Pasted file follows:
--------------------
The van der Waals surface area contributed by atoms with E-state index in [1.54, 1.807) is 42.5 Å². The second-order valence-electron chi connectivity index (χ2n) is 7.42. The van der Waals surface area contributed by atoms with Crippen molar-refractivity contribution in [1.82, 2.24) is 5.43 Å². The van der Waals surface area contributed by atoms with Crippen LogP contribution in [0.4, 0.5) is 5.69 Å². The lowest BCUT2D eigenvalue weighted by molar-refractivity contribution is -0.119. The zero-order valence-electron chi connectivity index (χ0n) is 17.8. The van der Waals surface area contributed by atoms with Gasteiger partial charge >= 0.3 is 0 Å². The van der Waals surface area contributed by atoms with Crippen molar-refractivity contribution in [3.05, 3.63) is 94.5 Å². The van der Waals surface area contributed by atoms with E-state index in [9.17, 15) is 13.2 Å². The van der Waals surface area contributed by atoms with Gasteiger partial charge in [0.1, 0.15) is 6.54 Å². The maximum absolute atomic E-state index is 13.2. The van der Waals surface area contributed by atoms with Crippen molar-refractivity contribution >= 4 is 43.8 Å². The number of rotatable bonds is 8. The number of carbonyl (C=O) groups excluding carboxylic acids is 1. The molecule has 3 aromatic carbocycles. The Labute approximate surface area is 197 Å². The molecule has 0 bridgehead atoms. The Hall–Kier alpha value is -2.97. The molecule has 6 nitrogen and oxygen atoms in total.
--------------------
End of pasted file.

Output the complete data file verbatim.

The van der Waals surface area contributed by atoms with E-state index in [1.54, 1.807) is 42.5 Å². The second-order valence-electron chi connectivity index (χ2n) is 7.42. The van der Waals surface area contributed by atoms with Crippen molar-refractivity contribution in [1.82, 2.24) is 5.43 Å². The van der Waals surface area contributed by atoms with Crippen LogP contribution in [0.4, 0.5) is 5.69 Å². The lowest BCUT2D eigenvalue weighted by molar-refractivity contribution is -0.119. The zero-order valence-electron chi connectivity index (χ0n) is 17.8. The van der Waals surface area contributed by atoms with Gasteiger partial charge >= 0.3 is 0 Å². The van der Waals surface area contributed by atoms with Crippen molar-refractivity contribution in [3.05, 3.63) is 94.5 Å². The van der Waals surface area contributed by atoms with E-state index in [9.17, 15) is 13.2 Å². The van der Waals surface area contributed by atoms with Gasteiger partial charge in [0.1, 0.15) is 6.54 Å². The maximum absolute atomic E-state index is 13.2. The van der Waals surface area contributed by atoms with Crippen molar-refractivity contribution >= 4 is 43.8 Å². The number of rotatable bonds is 8. The number of carbonyl (C=O) groups excluding carboxylic acids is 1. The molecule has 3 aromatic carbocycles. The Labute approximate surface area is 197 Å². The molecule has 0 bridgehead atoms. The Hall–Kier alpha value is -2.97. The molecule has 6 nitrogen and oxygen atoms in total.